Perlmutter CPU MPI/OpenMP, 10 nodes, 160 MPI tasks, 8 OpenMP threads per node
#!/bin/bash #SBATCH --qos=regular #SBATCH --constraint=cpu #SBATCH --time=1:00:00 #SBATCH --nodes=10 export OMP_NUM_THREADS=8 export OMP_PLACES=threads export OMP_PROC_BIND=spread srun -n 160 -c 16 --cpu-bind=cores ./mycode.exe
Please see more information at Migrating from Cori to Perlmutter: CPU Codes. You can find example batch scripts on Perlmutter CPU nodes. The Job Script Generator in Iris can help you create a job script template using the job parameters you choose.
Compiling and Running on GPU Nodes¶
CUDA-aware MPI is enabled by default. Modules
gpu are loaded by default. The
gpu module also sets
MPICH_GPU_SUPPORT_ENABLED to 1.
This table summarizes the GPU programming models supported on Perlmutter's GPU nodes (where Nvidia, CCE, and GNU are vendor supported, while LLVM and Intel are available and in progress via NERSC effort):
|-||Fortran/C/C++||CUDA||OpenACC 2.x||OpenMP 5.x||CUDA Fortran||Kokkos||MPI||HIP||DPC++/SYCL|
And the table below shows the recommended Programming Environment for various Programming Models:
|Programming Model||Programming Environment|
|CUDA||PrgEnv-nvidia or PrgEnv-gnu|
|Kokkos||PrgEnv-nvidia or PrgEnv-gnu|
|OpenMP offload||PrgEnv-nvidia or PrgEnv-gnu|
Please see more information at Migrating from Cori to Perlmutter: GPU Codes and the Transitioning Applications to Perlmutter webpage for a wealth of useful information on how to transition your applications for Perlmutter GPU.
For running jobs, refer to Running Jobs on Perlmutter page for many example job scripts on Perlmutter GPU nodes, and more info on GPU Affinity. The Job Script Generator in Iris can help you to create a job script template with the job parameters you select. Also refer to the
CPU on Perlmutter GPU Column in the
Compute Nodes Comparison for CPU Affinity table in the CPU section above to determine how the -c value is calculated.
File Systems and Data Considerations¶
The files you see on Cori in your home directory, and in the global common and community file systems can be accessed from Perlmutter in the same way that they are accessed from Cori, so there is no need to do anything special with them before Cori retires.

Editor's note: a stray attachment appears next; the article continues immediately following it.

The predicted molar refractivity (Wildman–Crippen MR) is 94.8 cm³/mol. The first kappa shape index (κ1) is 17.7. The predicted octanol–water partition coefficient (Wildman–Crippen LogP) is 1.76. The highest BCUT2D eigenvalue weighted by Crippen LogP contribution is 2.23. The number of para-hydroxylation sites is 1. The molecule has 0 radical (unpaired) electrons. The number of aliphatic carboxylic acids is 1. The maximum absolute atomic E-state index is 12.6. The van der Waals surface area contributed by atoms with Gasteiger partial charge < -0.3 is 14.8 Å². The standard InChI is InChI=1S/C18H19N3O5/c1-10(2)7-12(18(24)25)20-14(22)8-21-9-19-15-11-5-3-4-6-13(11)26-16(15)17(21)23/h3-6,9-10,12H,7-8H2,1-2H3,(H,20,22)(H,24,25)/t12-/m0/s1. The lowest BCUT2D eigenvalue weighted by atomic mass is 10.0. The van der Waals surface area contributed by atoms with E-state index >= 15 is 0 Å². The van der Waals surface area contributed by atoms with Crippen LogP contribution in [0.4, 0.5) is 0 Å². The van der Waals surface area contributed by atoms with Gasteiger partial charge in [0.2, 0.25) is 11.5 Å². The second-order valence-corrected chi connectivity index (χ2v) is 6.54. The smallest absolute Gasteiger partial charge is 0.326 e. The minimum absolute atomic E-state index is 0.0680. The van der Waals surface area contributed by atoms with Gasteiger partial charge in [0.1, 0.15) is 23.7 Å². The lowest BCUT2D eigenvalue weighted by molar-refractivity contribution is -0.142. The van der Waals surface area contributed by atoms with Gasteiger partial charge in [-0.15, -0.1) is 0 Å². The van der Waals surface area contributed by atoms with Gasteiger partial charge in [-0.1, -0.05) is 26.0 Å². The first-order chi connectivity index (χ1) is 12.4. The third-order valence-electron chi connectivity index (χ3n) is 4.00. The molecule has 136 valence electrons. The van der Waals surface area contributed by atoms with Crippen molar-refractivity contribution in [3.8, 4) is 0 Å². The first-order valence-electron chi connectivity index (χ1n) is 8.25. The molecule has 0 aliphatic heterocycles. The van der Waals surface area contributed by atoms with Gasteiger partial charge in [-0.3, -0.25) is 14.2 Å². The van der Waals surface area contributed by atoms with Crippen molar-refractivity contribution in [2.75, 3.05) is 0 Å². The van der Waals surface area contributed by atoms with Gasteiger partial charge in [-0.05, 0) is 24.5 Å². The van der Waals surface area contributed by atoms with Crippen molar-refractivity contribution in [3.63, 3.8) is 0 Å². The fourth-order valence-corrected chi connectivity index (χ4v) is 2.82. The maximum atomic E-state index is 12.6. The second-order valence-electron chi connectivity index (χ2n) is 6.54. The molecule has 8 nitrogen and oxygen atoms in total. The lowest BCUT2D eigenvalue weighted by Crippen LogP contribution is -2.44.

Your files on Cori scratch are inaccessible directly from Perlmutter, since Perlmutter and Cori have separate scratch file systems. We will retire Cori scratch along with Cori, so be sure to back up Cori scratch files before Cori retires, or migrate Cori scratch data onto CFS or HPSS via Globus or scp first, then access them on Perlmutter.
One mechanism for large file transfer from Cori scratch to Perlmutter scratch is via Globus, using the Globus end point on Cori for Cori scratch, and the Globus end point on the DTNs for Perlmutter scratch. Please see more information at Transferring Data to and from Perlmutter scratch.
Remove references to the project file system from old scripts
The old symlink
/global/project/projectdirs to CFS on Cori does not exist on Perlmutter; be sure to replace it with
/global/cfs/cdirs in any script you are porting to Perlmutter.
Data Analytics on Perlmutter¶
Users with more advanced data workflow needs please refer to the New User Training, Sept 2022 afternoon materials and the Data Day, Oct 2022 talks and tutorials, on topics such as Workflows, Python/Julia, Jupyter, IO, Containers/Shifter, and Deep Learning; and refer to the abundant Perlmutter user documentations, such as:
- Using Pythton on Perlmutter
- Preparing Python for Perlmutter GPU
- Workflow Tools
- Machine Learning
Slides and videos are available from the training events below: